There are some great points to MechaNika. Firstly, the humor is there, as dry and pessimistic as it can be. Nika is seriously a complex character, fluctuating between angry and angsty and then being almost cheerful and whimsical. She’s hellbent on creating this robot, but she also likes to talk to people and compliment her friend Agnes’ t-shirt. Every child in the game seems to have something “adult” and broken about them, starting in the school yard where the trench coated kid deals arms in exchange for goods and the breakdancers sometimes wear sweater vests and slacks to get the best moves. There are some genuinely funny interactions, like the conversation that Nika has with a grumpy construction foreman, and also some sweet sections, like Nika’s interactions with her grandmother (I mean, it’s ultimately self-serving, but let me have this moment). It’s a good thing the writing is solid, because, not only is that the most important part of non HOG point and clicks, but it helps to save some of the worse elements of the game.
Art and sound are par for the course in MechaNika. The drawing approach to characters and backgrounds is pretty simplistic, hedging more into a purposely low-key aesthetic in order to help better deliver the shocking elements, like alcohol consumption and the hookers that flash you in the dump. I think the automatic reaction to such a high rating on a game coupled with the warning of NUDITY makes people think you’re going to end up playing a sex sim or something equally deviant, but it’s seriously a matter of background importance that’s it’s a nonissue. Still, scaling things down to be less detailed probably also made it easier to laugh at it rather than be appalled. The music and atmospheric noises are alright, but there’s no voice work and nothing that really made me say “I need these track in my life!” It’s done, well done as it could be, but nothing stands out.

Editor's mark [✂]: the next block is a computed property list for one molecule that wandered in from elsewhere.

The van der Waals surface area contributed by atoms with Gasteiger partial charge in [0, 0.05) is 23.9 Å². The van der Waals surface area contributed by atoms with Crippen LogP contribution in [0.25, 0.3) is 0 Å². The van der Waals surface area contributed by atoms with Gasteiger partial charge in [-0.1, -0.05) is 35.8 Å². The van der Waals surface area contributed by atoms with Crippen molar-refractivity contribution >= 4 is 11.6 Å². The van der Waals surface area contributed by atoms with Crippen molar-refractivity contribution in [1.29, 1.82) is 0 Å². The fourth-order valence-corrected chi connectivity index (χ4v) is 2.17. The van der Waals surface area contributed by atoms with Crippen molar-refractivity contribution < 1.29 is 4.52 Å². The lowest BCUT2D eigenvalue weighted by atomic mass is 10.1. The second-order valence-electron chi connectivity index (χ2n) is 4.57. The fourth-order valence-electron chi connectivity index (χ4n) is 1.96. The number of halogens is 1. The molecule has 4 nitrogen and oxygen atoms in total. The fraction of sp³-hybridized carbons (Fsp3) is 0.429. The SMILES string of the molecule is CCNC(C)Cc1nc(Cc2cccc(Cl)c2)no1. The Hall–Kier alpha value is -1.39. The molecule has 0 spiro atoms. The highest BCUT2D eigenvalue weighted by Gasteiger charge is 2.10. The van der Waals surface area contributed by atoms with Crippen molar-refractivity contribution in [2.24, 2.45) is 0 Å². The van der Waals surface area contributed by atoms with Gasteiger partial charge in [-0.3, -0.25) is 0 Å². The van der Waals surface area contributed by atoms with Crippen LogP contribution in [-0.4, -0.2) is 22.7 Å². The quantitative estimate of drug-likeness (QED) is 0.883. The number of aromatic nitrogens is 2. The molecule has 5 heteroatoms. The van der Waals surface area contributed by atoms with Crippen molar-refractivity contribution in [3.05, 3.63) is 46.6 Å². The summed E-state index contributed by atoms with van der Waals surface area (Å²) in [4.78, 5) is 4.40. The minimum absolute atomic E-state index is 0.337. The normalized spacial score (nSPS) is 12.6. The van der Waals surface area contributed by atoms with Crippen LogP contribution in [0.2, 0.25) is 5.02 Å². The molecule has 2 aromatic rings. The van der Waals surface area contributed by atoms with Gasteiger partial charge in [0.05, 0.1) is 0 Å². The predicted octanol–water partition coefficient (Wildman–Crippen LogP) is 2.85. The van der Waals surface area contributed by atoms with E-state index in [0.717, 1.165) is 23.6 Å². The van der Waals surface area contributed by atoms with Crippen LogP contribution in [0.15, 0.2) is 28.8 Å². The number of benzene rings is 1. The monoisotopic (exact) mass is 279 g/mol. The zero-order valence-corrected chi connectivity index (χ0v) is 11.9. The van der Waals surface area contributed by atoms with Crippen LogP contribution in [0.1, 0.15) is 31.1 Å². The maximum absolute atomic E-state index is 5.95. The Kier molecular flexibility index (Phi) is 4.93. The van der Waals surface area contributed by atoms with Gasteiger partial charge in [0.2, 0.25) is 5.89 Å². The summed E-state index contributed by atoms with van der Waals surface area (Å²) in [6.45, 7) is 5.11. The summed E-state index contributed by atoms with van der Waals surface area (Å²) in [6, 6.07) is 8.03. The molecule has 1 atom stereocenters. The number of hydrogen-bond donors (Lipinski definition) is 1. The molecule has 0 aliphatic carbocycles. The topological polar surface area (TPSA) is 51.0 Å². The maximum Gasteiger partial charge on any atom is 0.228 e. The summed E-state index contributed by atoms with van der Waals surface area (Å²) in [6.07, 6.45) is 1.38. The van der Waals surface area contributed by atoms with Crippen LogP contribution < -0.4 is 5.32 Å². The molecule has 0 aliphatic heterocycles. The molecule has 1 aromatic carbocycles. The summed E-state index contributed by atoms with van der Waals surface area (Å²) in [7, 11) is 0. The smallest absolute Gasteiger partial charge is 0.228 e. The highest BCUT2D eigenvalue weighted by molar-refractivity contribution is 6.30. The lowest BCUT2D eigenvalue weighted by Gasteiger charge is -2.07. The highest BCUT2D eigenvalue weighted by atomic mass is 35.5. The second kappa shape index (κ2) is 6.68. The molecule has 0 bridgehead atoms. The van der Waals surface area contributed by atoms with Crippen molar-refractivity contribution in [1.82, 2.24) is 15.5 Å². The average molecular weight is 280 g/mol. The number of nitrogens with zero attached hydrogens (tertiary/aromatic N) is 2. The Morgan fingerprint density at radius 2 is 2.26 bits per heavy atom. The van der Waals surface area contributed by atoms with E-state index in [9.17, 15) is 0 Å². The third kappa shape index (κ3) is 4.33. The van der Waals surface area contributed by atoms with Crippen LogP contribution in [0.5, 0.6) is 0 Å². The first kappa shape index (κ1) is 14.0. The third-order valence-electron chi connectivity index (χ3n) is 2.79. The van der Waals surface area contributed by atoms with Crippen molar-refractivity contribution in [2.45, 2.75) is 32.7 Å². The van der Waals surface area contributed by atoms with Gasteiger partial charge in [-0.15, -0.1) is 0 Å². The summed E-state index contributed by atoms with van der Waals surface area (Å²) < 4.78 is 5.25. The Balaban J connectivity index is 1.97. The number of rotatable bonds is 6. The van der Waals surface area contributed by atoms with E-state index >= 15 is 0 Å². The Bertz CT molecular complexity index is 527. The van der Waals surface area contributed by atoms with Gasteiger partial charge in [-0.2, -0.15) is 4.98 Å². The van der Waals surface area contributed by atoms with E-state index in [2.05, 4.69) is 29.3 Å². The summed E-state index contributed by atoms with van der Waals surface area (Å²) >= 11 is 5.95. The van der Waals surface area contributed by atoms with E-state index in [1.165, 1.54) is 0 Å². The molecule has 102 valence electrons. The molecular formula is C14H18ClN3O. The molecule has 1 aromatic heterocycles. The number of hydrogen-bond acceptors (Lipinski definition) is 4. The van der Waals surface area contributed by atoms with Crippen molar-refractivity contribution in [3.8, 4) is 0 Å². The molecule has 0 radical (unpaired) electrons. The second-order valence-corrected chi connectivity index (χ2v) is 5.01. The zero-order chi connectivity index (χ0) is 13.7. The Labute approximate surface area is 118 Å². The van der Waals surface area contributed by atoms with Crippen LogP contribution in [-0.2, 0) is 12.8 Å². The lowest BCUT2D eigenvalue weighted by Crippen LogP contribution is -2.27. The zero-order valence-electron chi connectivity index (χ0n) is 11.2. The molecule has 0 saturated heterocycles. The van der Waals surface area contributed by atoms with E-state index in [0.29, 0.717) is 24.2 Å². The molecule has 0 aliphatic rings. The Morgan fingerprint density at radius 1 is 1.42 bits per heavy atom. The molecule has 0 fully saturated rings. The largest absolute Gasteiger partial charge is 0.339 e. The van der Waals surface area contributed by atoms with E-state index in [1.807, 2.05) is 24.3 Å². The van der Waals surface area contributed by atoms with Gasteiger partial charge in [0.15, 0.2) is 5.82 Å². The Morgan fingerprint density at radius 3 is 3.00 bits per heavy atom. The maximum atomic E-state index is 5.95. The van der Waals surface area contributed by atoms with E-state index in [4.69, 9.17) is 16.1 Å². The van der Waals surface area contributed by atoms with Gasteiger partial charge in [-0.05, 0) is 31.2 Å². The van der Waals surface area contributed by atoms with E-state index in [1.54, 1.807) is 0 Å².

The biggest issue with MechaNika is the port to the Switch and how things were handled. In order to make it work as both handheld and docked, there’s a really weird balancing act of JoyCon manipulation and button placement. Using X as the interaction button doesn’t feel natural at all, and the cursor, which is moved with the right joystick, doesn’t feel like it floats at the right speed. You’re sometimes wonky in being able to get to items and click on them, and the hit boxes don’t result in misclicks to other items, but just missing entirely and thinking it’s not an interaction point. Strangely, using the JoyCons makes item manipulation significantly easier than handheld, where you need to work on a sort of drag/tap action on Nika herself in order to open the bag. On the other hand, moving around the environments and interacting with people and things is much more fluid with touch controls, so you have to decide what you’ll sacrifice in order to play best.